Summary: Many believing spouses are “unequally yoked” and fear their kids will follow their lost spouse. Acts 16 describes a young man who grew up in an unequally yoked home, yet was of great value to the early church. A hopeful sermon for the unequally yoked.
Hope for the Unequally Yoked
October 2, 2016
BLURB: Many believing spouses “unequally yoked” to an unsaved spouse. They naturally fear their children will follow in the steps of the unbelieving partner. Yet in Acts 16, we read of a young man who grew up in an unequally yoked home, yet was of inestimable value to the early church. What was it in his upbringing or his character that caused him to defy the odds? Join us Sunday as Pastor Sligh preaches on “Timothy: A Young Man.”
(NOTE: A PowerPoint and/or ProPresenter slide presentation is available upon request at firstname.lastname@example.org.)
TEXT: Acts 16:1-5 – “Then came he to Derbe and Lystra: and, behold, a certain disciple was there, named Timotheus, the son of a certain woman, which was a Jewess, and believed; but his father was a Greek: 2 Which was well reported of by the brethren that were at Lystra and Iconium. 3 Him would Paul have to go forth with him; and took and circumcised him because of the Jews which were in those quarters: for they knew all that his father was a Greek. 4 And as they went through the cities, they delivered them the decrees for to keep, that were ordained of the apostles and elders which were at Jerusalem. 5 And so were the churches established in the faith, and increased in number daily.”
NOTE: We’ll also be in and out of 1 and 2 Timothy, so you may want to put a marker there.
Timothy is one of the most pleasant people to study in the Bible. I don’t know of one thing bad or negative that was ever said in the Bible about him, something that cannot even be said about the Apostle Paul.
Acts 16 introduces us to this young man who became like a son to Paul – Note Philippians 2:19-23 – “But I trust in the Lord Jesus to send Timotheus shortly unto you, that I also may be of good comfort, when I know your state. 20 For I have no man likeminded, who will naturally care for your state. 21 For all seek their own, not the things which are Jesus Christ's. 22 But ye know the proof of him, that, as a son with the father, he hath served with me in the gospel. 23 Him therefore I hope to send presently, so soon as I shall see how it will go with me.”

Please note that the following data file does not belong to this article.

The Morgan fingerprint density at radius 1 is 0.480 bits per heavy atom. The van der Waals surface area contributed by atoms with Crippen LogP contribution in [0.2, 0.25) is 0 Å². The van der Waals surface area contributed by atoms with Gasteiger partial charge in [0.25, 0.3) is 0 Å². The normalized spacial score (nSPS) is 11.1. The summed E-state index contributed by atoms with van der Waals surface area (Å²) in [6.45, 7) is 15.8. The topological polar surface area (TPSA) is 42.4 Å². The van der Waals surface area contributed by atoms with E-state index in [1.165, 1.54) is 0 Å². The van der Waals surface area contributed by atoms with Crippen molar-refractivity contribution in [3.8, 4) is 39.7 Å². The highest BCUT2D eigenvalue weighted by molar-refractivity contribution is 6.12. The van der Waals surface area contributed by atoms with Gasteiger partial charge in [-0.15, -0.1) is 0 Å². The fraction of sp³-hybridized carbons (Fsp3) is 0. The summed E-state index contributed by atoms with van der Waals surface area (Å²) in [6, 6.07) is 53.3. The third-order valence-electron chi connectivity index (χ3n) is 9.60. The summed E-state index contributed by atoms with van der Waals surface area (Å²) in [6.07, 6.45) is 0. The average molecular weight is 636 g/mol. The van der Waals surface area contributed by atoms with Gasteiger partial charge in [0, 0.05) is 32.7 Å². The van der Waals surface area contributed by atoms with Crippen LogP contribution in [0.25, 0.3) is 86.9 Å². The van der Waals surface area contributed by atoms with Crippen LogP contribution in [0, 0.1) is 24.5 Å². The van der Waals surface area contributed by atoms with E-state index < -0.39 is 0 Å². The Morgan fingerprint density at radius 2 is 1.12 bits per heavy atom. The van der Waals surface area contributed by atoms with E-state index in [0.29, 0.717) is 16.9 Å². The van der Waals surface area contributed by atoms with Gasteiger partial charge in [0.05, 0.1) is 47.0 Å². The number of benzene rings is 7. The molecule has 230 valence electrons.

Paul had complete confidence in Timothy; and saw him as a spiritual son in the faith. And he also saw him as a valuable co-laborer.
Later Timothy became the pastor of one of the churches that Paul had started. The books of 1 and 2 Timothy were written by Paul in a loving tone to his “son in the faith” on how to successfully pastor his church.
Yet as we’ll see, his mother was married to a non-believer. Often, Christians married to nonbelievers fear that their children will follow the steps of their unsaved spouse What was it in Timothy’s upbringing and in his character that made him defy the odds? Let’s look at Acts 16:1-5 a little more closely to find out…
I. NOTE FIRST OF ALL TIMOTHY’E DISCIPLESHIP – Acts 16:1 – “Then came he to Derbe and Lystra: and, behold, a certain disciple was there, named Timotheus, the son of a certain woman, which was a Jewess, and believed; but his father was a Greek.”
This verse says that Timothy was a “disciple.” Remember that being a disciple is more than merely being a believer. One becomes a BELIEVER by simply trusting in Christ. One becomes a DISCIPLE through strictly following the teachings of Christ.
Now Luke, the author of Acts, tells us that Timothy’s mother was a Jew who had become a believer in Jesus Christ, but his father was an unsaved Greek. That Timothy was a disciple gives hope to those of you who are married to unbelieving spouses.
The first key to Timothy’s rising above the influences of his unsaved dad is found in Timothy’s upbringing, which we’ll see in 2 Timothy 1 and 3:
In 2 Timothy 1:5, Paul write to Timothy: “When I call to remembrance the unfeigned faith that is in thee, which dwelt first in thy grandmother Lois, and thy mother Eunice; and I am persuaded that in thee also.”
In chapter 3, verses 14-15, Paul says this to Timothy: “But continue thou in the things which thou hast learned and hast been assured of, knowing of whom thou hast learned them; 15 And that from a child thou hast known the holy scriptures, which are able to make thee wise unto salvation through faith which is in Christ Jesus.”
Timothy was discipled by his mother and grandmother! If you’re married to a nonbeliever, let me encourage you to not give up and to keep teaching your kids the Bible and keep them in church and encourage them to follow God—and most of all, to be an example to them of what it looks like to follow God.